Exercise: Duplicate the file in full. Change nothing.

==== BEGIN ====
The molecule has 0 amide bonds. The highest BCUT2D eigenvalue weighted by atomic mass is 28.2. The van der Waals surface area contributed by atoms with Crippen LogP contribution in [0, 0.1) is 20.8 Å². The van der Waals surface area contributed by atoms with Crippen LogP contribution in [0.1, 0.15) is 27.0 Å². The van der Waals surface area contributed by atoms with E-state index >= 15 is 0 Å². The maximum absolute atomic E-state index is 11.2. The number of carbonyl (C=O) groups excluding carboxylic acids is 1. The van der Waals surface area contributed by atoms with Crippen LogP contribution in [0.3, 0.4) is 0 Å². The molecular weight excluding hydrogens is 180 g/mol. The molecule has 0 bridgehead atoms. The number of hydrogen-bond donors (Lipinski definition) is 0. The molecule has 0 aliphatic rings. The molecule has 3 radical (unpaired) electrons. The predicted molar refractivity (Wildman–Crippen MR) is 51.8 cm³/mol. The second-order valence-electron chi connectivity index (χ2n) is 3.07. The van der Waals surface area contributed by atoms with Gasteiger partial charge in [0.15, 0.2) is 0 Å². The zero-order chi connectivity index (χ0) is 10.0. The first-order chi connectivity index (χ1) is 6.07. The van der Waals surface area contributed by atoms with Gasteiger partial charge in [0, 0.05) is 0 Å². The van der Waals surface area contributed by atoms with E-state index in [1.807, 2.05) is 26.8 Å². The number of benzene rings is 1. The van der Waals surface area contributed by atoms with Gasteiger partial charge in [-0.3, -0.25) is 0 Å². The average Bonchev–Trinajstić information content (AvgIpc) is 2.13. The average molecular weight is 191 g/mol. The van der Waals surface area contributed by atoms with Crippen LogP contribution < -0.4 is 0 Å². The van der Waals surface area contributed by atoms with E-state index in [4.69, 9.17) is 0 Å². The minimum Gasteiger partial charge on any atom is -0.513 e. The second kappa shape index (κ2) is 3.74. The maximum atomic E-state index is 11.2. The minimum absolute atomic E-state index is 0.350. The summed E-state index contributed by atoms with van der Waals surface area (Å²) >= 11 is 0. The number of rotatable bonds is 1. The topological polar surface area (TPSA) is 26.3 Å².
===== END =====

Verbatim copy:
The molecule has 0 amide bonds. The highest BCUT2D eigenvalue weighted by atomic mass is 28.2. The van der Waals surface area contributed by atoms with Crippen LogP contribution in [0, 0.1) is 20.8 Å². The van der Waals surface area contributed by atoms with Crippen LogP contribution in [0.1, 0.15) is 27.0 Å². The van der Waals surface area contributed by atoms with E-state index >= 15 is 0 Å². The maximum absolute atomic E-state index is 11.2. The number of carbonyl (C=O) groups excluding carboxylic acids is 1. The van der Waals surface area contributed by atoms with Crippen LogP contribution in [0.3, 0.4) is 0 Å². The molecular weight excluding hydrogens is 180 g/mol. The molecule has 0 bridgehead atoms. The number of hydrogen-bond donors (Lipinski definition) is 0. The molecule has 0 aliphatic rings. The molecule has 3 radical (unpaired) electrons. The predicted molar refractivity (Wildman–Crippen MR) is 51.8 cm³/mol. The second-order valence-electron chi connectivity index (χ2n) is 3.07. The van der Waals surface area contributed by atoms with Gasteiger partial charge in [0.15, 0.2) is 0 Å². The zero-order chi connectivity index (χ0) is 10.0. The first-order chi connectivity index (χ1) is 6.07. The van der Waals surface area contributed by atoms with Gasteiger partial charge in [0, 0.05) is 0 Å². The van der Waals surface area contributed by atoms with E-state index in [1.807, 2.05) is 26.8 Å². The number of benzene rings is 1. The van der Waals surface area contributed by atoms with Gasteiger partial charge in [-0.3, -0.25) is 0 Å². The average Bonchev–Trinajstić information content (AvgIpc) is 2.13. The average molecular weight is 191 g/mol. The van der Waals surface area contributed by atoms with Crippen LogP contribution < -0.4 is 0 Å². The van der Waals surface area contributed by atoms with E-state index in [4.69, 9.17) is 0 Å². The minimum Gasteiger partial charge on any atom is -0.513 e. The second kappa shape index (κ2) is 3.74. The maximum atomic E-state index is 11.2. The minimum absolute atomic E-state index is 0.350. The summed E-state index contributed by atoms with van der Waals surface area (Å²) >= 11 is 0. The number of rotatable bonds is 1. The topological polar surface area (TPSA) is 26.3 Å².